Legislation has been introduced in both houses of Congress that would award Civil Air Patrol a Congressional Gold Medal for its World War II service. It will be a diminished victory, however, if none of the World War II-era CAP members are alive to see this law’s passage, CAP officials said, noting many of those to be honored are in their late 80s and older.
Established on Dec. 1, 1941, CAP distinguished itself by using small private aircraft to search for enemy submarines close to America’s shores, towing targets for military practice, transporting critical supplies within the country and conducting general airborne reconnaissance.
CAP officials shared some stories from those volunteers:
Charles Compton, 94, was in his early 20s when he left dual jobs in Chicago — one as an advertising salesman for the Daily News, the other working in a plant that manufactured aircraft parts — to go to the East Coast as a CAP citizen volunteer based on “a desire to be more actively engaged in the war effort.” There he was part of the flight staff of Coastal Patrol Base 1 in Atlantic City, N.J., flying missions to search for enemy submarines or to provide an escort for American convoys as they sailed along the Eastern Seaboard. The duty was dangerous, he recalled. “There was nothing like GPS,” he said, as he told about using partially sunken American merchant ships, which were plentiful, as a navigational tool. Compton will be honored this month with CAP’s Distinguished Service Medal, the organization’s highest award for service, for his service during World War II.
Wylie Apte Sr., who died in 1970, was a seasoned pilot, having flown with the Army Air Corps during World War I and later owning and operating White Mountain Airport in North Conway, N.H. As a CAP member, Apte was assigned to a unit of the Coastal Patrol based in Portland, Maine, to search for enemy German submarines off the coasts of Maine, New Hampshire and Massachusetts; during the war, CAP operated 21 such units up and down the Eastern Seaboard and into the Gulf of Mexico. Flying his own Waco YKS-7 biplane, Apte trailed an antenna, longer than 100 yards, for communication back to his land base, which would in turn be used to notify the military to dispatch fighters and bombers in the event a sub was spotted. Subchasers like Apte flew at great personal risk. In all, 90 CAP planes were forced to ditch at sea. Of the 59 CAP pilots killed in World War II, 26 were lost on Coastal Patrol duty.
In the South, Trent Lane with the Louisiana Wing’s Baton Rouge squadron also served his country through CAP at Coastal Patrol Base 9. Operating from a makeshift base on Grand Isle, La., the base’s assignment was to patrol along the shores of the Gulf between Grand Isle and the mouth of the Mississippi River. While Lane said most flights in their tiny yellow Stinson were made memorable by a dazzling array of birds and marine life, on one trip a CAP observer noticed something in the river near Plaquemine, La. The pilot circled overhead several times until the crew was satisfied they were seeing a German U-boat. They radioed in the position to Baton Rouge. In the end, this sighting was never confirmed by the War Department. Today, Lane, a senior Olympian, remains active at more than 100 years old.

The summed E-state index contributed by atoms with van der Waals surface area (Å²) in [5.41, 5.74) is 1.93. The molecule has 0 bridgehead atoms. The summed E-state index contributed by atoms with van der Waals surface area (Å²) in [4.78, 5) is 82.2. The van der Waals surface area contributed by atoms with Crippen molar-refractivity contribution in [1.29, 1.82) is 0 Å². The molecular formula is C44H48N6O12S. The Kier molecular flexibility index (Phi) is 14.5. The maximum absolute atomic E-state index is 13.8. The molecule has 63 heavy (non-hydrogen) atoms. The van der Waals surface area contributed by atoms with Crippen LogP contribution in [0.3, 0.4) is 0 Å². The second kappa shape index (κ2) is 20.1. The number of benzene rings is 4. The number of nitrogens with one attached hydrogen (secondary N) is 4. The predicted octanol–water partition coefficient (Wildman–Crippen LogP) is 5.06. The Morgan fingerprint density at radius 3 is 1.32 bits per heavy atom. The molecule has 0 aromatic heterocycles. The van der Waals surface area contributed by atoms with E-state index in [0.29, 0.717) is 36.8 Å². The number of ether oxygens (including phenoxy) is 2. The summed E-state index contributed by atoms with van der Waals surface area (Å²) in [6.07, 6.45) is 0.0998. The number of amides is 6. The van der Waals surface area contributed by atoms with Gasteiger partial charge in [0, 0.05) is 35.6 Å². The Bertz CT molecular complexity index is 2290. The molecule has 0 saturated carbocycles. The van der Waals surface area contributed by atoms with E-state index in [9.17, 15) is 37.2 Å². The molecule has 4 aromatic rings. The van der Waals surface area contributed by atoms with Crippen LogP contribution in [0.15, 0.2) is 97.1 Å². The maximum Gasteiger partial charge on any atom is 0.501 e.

Propelled by duty and love of country, Joseph W. Leonard joined CAP the day it was established, six days before Pearl Harbor. Leonard, who passed away this March, was a member of the Pennsylvania Wing’s Chester Squadron; he flew out of Coastal Patrol Base 2 at Rehoboth Beach, Del. Base 2 was populated by such CAP heroes as Eddie Edwards, who received the first Air Medal of World War II from President Franklin D. Roosevelt for his daring all-night rescue of a downed CAP pilot from the Atlantic waters. In a journal he left behind, Leonard wrote: “On my day off I was in the habit of going surfing. There I had a close encounter with a torpedo that was fired at a convoy a few miles offshore and missed. I was about a half mile beyond the breakers, watching a convoy heading north. I was focusing on the ships and didn’t notice the bubble trail approaching me until it was pretty close. I rolled the surfboard to one side, and the German torpedo slid by me.” Leonard remained a CAP member until the day he died.
How you can help
Those interested in supporting the legislation to honor CAP with the Congressional Gold Medal should contact their federal legislators, both senators and representatives, to ask for their support for the pending bills – S. 418 and H.B. 719. In both houses, two-thirds of the membership must sponsor a bill before it can be brought up for a vote. Sample letters and other details are available at www.capmembers.com/goldmedal. Meanwhile, anyone with information on adult CAP members who served the organization during World War II is encouraged to upload their information into the World War II Congressional Gold Medal database